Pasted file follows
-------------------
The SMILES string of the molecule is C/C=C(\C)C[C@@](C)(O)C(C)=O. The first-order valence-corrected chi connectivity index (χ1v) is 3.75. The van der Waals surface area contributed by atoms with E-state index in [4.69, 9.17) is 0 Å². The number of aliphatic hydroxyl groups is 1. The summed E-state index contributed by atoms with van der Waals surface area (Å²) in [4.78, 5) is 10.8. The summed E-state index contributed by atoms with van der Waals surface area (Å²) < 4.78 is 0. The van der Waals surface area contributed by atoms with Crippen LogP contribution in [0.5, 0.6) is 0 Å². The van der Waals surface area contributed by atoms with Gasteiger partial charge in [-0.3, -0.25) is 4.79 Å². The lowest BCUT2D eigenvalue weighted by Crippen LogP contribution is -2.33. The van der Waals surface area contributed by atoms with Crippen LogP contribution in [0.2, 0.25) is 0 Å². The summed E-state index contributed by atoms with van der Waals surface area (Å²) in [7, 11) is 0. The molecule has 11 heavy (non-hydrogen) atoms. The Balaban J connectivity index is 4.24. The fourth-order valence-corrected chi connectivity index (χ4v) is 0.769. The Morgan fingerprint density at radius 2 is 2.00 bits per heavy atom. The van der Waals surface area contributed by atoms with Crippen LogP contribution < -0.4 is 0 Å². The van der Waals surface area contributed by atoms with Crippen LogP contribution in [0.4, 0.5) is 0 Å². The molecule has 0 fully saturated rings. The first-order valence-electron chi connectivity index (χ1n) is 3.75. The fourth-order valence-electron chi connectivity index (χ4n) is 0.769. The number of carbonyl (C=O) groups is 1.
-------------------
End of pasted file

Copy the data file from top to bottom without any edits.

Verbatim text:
The SMILES string of the molecule is C/C=C(\C)C[C@@](C)(O)C(C)=O. The first-order valence-corrected chi connectivity index (χ1v) is 3.75. The van der Waals surface area contributed by atoms with E-state index in [4.69, 9.17) is 0 Å². The number of aliphatic hydroxyl groups is 1. The summed E-state index contributed by atoms with van der Waals surface area (Å²) in [4.78, 5) is 10.8. The summed E-state index contributed by atoms with van der Waals surface area (Å²) < 4.78 is 0. The van der Waals surface area contributed by atoms with Crippen LogP contribution in [0.5, 0.6) is 0 Å². The van der Waals surface area contributed by atoms with Gasteiger partial charge in [-0.3, -0.25) is 4.79 Å². The lowest BCUT2D eigenvalue weighted by Crippen LogP contribution is -2.33. The van der Waals surface area contributed by atoms with Crippen LogP contribution in [0.2, 0.25) is 0 Å². The summed E-state index contributed by atoms with van der Waals surface area (Å²) in [7, 11) is 0. The molecule has 11 heavy (non-hydrogen) atoms. The Balaban J connectivity index is 4.24. The fourth-order valence-corrected chi connectivity index (χ4v) is 0.769. The Morgan fingerprint density at radius 2 is 2.00 bits per heavy atom. The van der Waals surface area contributed by atoms with Crippen LogP contribution < -0.4 is 0 Å². The van der Waals surface area contributed by atoms with Crippen LogP contribution in [0.4, 0.5) is 0 Å². The molecule has 0 fully saturated rings. The first-order valence-electron chi connectivity index (χ1n) is 3.75. The fourth-order valence-electron chi connectivity index (χ4n) is 0.769. The number of carbonyl (C=O) groups is 1.